Have you ever visited your favorite website and gotten lost for hours? You head to YouTube and before you know it, you’ve spent four hours watching Bob Ross reruns. Where does the time go?
The Internet is an entertaining place, no doubt. We have instant access to all sorts of information and interesting things, so it’s easy to get wrapped up in it. That’s fine by itself, but when on the job, there’s perhaps a little problem.
As a professional company, you have to make sure workers remain productive over the course of a day, especially if their work includes time spent on computers. Many businesses adopt content filtering policies, software, or specific rulesets for computers during working hours. And why? Again, it’s easy to get lost on the Web, and a worker browsing their Facebook probably isn’t getting a report done.
This is one of the major benefits to content filtering: It helps maintain productivity. While it’s not usually necessary to completely cut off an employee’s access to the Web, keeping certain websites on lockdown can help keep a tempted worker on track. Since it’s impossible to constantly check everyone’s history and everyone’s work desk at every hour of the day, having a policy or content filtering system maintains policy without the legwork.
For the most part, you won’t always need a content filtering system. Most workers are professional enough they won’t browse Reddit all day while only actually working for half an hour (though this definitely happens). However, content filtering isn’t just for the occasional procrastinator. It also has the added benefit of better security.
Not everyone is savvy about where they go on the Web. Even if they are, some websites can slap unwanted adware onto your systems, hampering hardware performance. Then, of course, there’s the risk of pulling in dangerous malware, Trojans, or various other Internet bugs. These malicious bits of code can wreak havoc on unprotected system in a number of ways, from compromising company information to damaging hardware. All it takes is one slip up, and suddenly the whole business is paying for it. Better to simply apply content filtering and avoid the risk altogether.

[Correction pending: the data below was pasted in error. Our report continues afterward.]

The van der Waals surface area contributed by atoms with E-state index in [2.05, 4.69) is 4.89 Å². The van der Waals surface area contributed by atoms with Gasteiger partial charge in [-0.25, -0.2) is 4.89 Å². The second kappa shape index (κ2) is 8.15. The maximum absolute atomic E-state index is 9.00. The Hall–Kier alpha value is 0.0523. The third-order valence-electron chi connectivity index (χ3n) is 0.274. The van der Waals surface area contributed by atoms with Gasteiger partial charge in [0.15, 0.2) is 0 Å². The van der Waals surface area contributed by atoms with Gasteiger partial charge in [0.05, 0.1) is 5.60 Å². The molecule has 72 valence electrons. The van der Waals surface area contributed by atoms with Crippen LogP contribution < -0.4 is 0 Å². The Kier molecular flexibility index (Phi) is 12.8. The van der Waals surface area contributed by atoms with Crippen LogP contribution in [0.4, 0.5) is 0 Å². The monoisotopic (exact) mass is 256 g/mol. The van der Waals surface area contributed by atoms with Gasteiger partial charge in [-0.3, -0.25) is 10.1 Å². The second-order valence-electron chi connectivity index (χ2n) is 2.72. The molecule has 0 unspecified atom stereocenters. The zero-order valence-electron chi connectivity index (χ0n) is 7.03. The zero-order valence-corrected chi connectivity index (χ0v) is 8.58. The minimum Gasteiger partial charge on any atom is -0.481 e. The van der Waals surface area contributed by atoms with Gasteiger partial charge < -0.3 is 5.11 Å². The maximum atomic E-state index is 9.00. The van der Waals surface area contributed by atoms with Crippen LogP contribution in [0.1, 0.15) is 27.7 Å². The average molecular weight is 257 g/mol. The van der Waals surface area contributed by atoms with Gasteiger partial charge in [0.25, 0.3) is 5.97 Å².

Lastly, content filtering could help you financially. Since filters might block certain sites like YouTube, the level of bandwidth used is severely lessened. Depending on whether your organization pays for its network model (e.g., on a by use basis), you could lessen the financial strain by cutting out bandwidth demanding sites altogether. Additionally, since workers are focused, you won’t be paying for distracted employees.
For the most part, workers stay productive and focused on their job, but even the most focused of minds can be distracted by the endless stream of Internet content. A content filtering system keeps those flashy websites at bay and helps businesses stay secure and productive.